Six Sigma is a business management strategy originally developed by Motorola, USA in 1986 and is widely used in many sectors of industry. Six Sigma seeks to improve the quality of process outputs by identifying and removing the causes of defects (errors) and minimizing variability in manufacturing and business processes. It uses a set of quality management methods, including statistical methods, and creates a special infrastructure of people within the organization ("Black Belts", "Green Belts", etc.) who are experts in these methods.
The term Six Sigma originated from terminology associated with manufacturing, specifically terms associated with statistical modelling of manufacturing processes. The maturity of a manufacturing process can be described by a sigma rating indicating its yield, or the percentage of defect-free products it creates. A six sigma process is one in which 99.99966% of the products manufactured are statistically expected to be free of defects (3.4 defects per million). Motorola set a goal of "six sigma" for all of its manufacturing operations, and this goal became a byword for the management and engineering practices used to achieve it. The Dabbawallas of Mumbai have a Six Sigma certification in a service industry and have been observed to render services with 99.9997% accuracy, thus knocking the belief that academic qualifications are a pre-requisite for establishing quality.
Kaizen, Japanese for "improvement", or "change for the better" refers to philosophy or practices that focus upon continuous improvement of processes in manufacturing, engineering, game development, and business management. When used in the business sense and applied to the workplace, kaizen refers to activities that continually improve all functions, and involves all employees from the CEO to the assembly line workers. It also applies to processes, such as purchasing and logistics, that cross organizational boundaries into the supply chain. By improving standardized activities and processes, kaizen aims to eliminate waste.
Frugal Engineering or GANDHIAN ENGINEERING is the science of breaking up complex engineering processes/products into basic components and then rebuilding the product in the most economical manner possible. Frugal engineering results in simpler and easier to handle processes and cheaper products with necessary features. Indians and South Asians are known for frugal engineering (Source: Various internet articles).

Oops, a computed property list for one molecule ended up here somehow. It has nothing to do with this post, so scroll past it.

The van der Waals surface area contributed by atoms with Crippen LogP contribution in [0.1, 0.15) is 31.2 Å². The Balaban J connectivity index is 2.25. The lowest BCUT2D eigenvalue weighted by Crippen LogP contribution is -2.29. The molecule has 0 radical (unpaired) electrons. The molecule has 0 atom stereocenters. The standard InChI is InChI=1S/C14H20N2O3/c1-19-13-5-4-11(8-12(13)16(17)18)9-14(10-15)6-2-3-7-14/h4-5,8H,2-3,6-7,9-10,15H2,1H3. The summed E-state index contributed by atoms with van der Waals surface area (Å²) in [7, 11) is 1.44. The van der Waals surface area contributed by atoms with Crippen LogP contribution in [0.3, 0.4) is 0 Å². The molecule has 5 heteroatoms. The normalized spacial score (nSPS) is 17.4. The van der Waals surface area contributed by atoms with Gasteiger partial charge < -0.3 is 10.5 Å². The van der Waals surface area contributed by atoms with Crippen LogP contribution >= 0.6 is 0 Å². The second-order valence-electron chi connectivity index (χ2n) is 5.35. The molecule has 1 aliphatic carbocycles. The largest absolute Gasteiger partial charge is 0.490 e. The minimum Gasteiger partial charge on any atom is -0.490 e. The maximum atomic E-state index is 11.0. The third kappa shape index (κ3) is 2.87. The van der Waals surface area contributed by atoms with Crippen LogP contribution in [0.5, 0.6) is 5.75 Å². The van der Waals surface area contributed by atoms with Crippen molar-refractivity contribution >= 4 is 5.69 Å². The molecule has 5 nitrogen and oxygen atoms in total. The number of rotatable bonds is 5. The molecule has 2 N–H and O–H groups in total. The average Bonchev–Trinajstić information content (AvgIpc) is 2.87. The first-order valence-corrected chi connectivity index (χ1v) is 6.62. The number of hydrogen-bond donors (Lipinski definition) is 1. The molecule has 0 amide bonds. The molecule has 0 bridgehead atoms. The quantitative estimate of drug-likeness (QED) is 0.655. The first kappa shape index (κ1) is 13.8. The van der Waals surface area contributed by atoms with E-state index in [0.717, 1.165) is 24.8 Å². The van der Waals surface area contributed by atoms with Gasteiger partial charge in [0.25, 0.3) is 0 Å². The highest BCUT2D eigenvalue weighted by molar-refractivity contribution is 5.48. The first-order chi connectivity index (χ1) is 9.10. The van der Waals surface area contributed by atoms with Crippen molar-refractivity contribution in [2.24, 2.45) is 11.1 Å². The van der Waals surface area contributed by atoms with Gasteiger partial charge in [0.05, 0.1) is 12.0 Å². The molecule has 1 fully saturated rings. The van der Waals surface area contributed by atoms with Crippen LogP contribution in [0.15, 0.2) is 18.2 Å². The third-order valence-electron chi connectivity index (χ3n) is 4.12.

It also results in a much cheaper final product which does the same job qualitatively and quantitatively as a more expensive complexly engineered product. A cell phone that makes phone calls and does little else launched in India for a price below US$20; a portable refrigerator the size of a small cooler; a car that sells for about US$2,200. These are some of the results of "frugal engineering", a powerful and ultimately essential approach to developing products and services in emerging markets.
Frugal engineering is not simply low-cost engineering. It is not a scheme to boost profit margins by squeezing the marrow out of suppliers' bones. It is not simply the latest take on the decades-long focus on cost cutting. Instead, frugal engineering is an overarching philosophy that enables a true "clean sheet" approach to product development. Cost discipline is an intrinsic part of the process, but rather than simply cutting existing costs, frugal engineering seeks to avoid needless costs in the first place.
The term 'frugal engineering' was first used by Carlos Ghosn, the joint chief of Renault and Nissan. He has praised Indian engineers, saying: "Frugal engineering is achieving more with fewer resources”
At last we arrive at Gandhian engineering.
Gandhian engineering is a concept introduced by Tata Motors intended to convey deep frugality and a willingness to challenge conventional wisdom applied to engineering, technological innovation, and new product development. The name originated from India, and was named following the Tata Motors' Nano car conception, a cheap, frugal, low cost and innovative Indian car. It is associated with the sentence "Getting more [services] from less [resources] for more [people]".